Screenings of “Divided We Fall” at Harvard
Student Affiliate Valarie KaurAll Sikh women who have joined the Khalsa assume the name Kaur, “Princess.” is currently working on the director’s cut of her documentary film, “Divided We Fall: Americans in the Aftermath.” As writer and producer, Kaur sets out to tell the story of how she responded when a SikhSikhs call their tradition the “Sikh Panth,” meaning the “community (panth) of the disciples of the Guru.” The tradition reveres a lineage of ten Gurus, beginning with Guru Nanak in the 16th century and coming to a clos. with the death of Guru Gob... man from her community was murdered in the aftermath of September 11. The film weaves expert analysis into a cross-country road trip that confronts the forces dividing Americans in times of crisis. The Pluralism Project will sponsor a director’s cut screening at Harvard University in Cambridge on Sunday, May 7 from 7-9 p.m. at the Harvard Film Archive, main auditorium ($8 regular admission, $6 students, Harvard faculty & staff, senior citizens). The film will also be highlighted on Saturday, May 6 at 2:30 p.m. in Room B04 as part of the Harvard ARTS FIRST Performance Fair.
American Made Premieres on Television
This short film, directed by Sharat Raju, will premiere on public television in May. “When a Sikh American family’s car breaks down en route to the Grand Canyon, their only hope of escape is the remote desert highway and the occasional passing car. When car after car fails to stop, family members are forced to confront their notions of faith, conformity, tradition, and sacrifice — and question what it means to be ‘American’ today.”
Survey on the National Day of Prayer 2006
The Pluralism Project is conducting research on National Day of Prayer events in May 2006. If you attend an event, please take a few minutes and fill out our online survey. Thank you!
Building the Interfaith Youth Movement: Beyond Dialogue to Action
This new book covers the growing numbers of young people of all backgrounds who are committed to interfaith understanding and cooperation. It includes concrete descriptions of various interfaith youth projects across the country — from an arts program in the South Bronx to the national Interfaith Youth Core based in Chicago. Additional chapters articulate the theory and methodology of this important new movement. Diana L. Eck wrote the preface, and GroveSacred groves have historically been among the most important sites for Pagan worship. In Druidism, trees are thought to have specific attributes that contribute meaning to the site where they grow. Contemporary Druid groups are often called “groves.”... Harris contributed the chapter on youth and the Pluralism Project. The table of contents and reviews are available online from Rowman & Littlefield Publishers, Inc.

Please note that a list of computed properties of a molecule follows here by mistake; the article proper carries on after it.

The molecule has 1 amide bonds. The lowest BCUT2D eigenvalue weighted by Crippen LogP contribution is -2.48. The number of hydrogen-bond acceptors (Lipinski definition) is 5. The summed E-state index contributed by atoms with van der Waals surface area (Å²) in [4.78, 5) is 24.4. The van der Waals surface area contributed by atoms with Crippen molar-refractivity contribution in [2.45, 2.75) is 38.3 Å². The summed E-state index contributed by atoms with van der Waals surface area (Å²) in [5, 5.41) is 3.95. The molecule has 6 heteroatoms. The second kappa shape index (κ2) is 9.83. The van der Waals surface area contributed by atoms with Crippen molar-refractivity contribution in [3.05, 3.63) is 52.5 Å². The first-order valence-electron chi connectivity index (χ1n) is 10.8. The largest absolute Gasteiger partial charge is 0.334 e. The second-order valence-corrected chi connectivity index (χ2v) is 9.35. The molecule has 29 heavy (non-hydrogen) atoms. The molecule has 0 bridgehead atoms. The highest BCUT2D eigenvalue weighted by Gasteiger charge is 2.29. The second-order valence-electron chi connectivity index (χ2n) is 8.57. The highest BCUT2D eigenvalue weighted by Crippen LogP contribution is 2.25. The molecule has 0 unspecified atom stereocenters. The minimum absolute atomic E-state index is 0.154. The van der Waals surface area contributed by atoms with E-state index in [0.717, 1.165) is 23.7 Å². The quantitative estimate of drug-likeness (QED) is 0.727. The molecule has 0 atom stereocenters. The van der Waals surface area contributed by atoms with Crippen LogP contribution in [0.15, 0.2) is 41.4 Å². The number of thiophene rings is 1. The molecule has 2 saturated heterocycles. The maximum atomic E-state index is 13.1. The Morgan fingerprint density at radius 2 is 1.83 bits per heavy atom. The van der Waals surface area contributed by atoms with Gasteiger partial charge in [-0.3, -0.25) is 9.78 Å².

The Armenian, Coptic, Ethiopian, Eritrean, Syriac, and Indian Churches in America
Student Research Affiliate Michael Allen’s work on “The Armenian, Coptic, Ethiopian, Eritrean, Syriac, and Indian Churches in America” is now available online. His work provides an introduction to the six churches, as well as a set of research profiles from the Atlanta area. “Oriental” OrthodoxyIn general, orthodox means having a “correct opinion or outlook” and is a term used by people in many religions who claim authority for traditional views and forms of their religion. is one of the most ancient and yet least well-known communionsCommunion or holy communion—also called the Eucharist, or the Lord’s supper—is the central rite of the Christian community in which the faithful partake as a community of the sanctified bread and wine. By extension, communion is often used to refer ... within ChristianityChristianity is the religious tradition of Christians: those who confesses faith in Jesus Christ, follow the path Christ taught, and gather together in the community of the church.. Their heritage traces back to the first centuries of the Christian era and they continue to number millions of believers in their home countries; nonetheless, they are virtually unknown to many Americans, for whom Christianity means essentially Catholicism, ProtestantismProtestant is a term used for the range of reform movements that broke with the Roman Catholic Church during the period called the Reformation. There are many branches of Protestantism, including the Lutherans, Anabaptists, Anglicans, Methodists, Baptists..., and Eastern Orthodoxy. In America, these minority churches have grown remarkably over the past four decades. The Coptic ChurchThe term church has come to wide use to refer to the organized and gathered religious community. In the Christian tradition, church refers to the organic, interdependent “body” of Christ’s followers, the community of Christians. Secondarily, church ..., for example, had no parishesA parish is the geographical neighborhood or area served by a church or pastor. before 1969; today it has over 180,000 members.
Orthodox Christianity: The Armenian, Coptic, Ethiopian, Eritrean, Syriac, and Indian Churches in America
Religious Diversity News: Top Headlines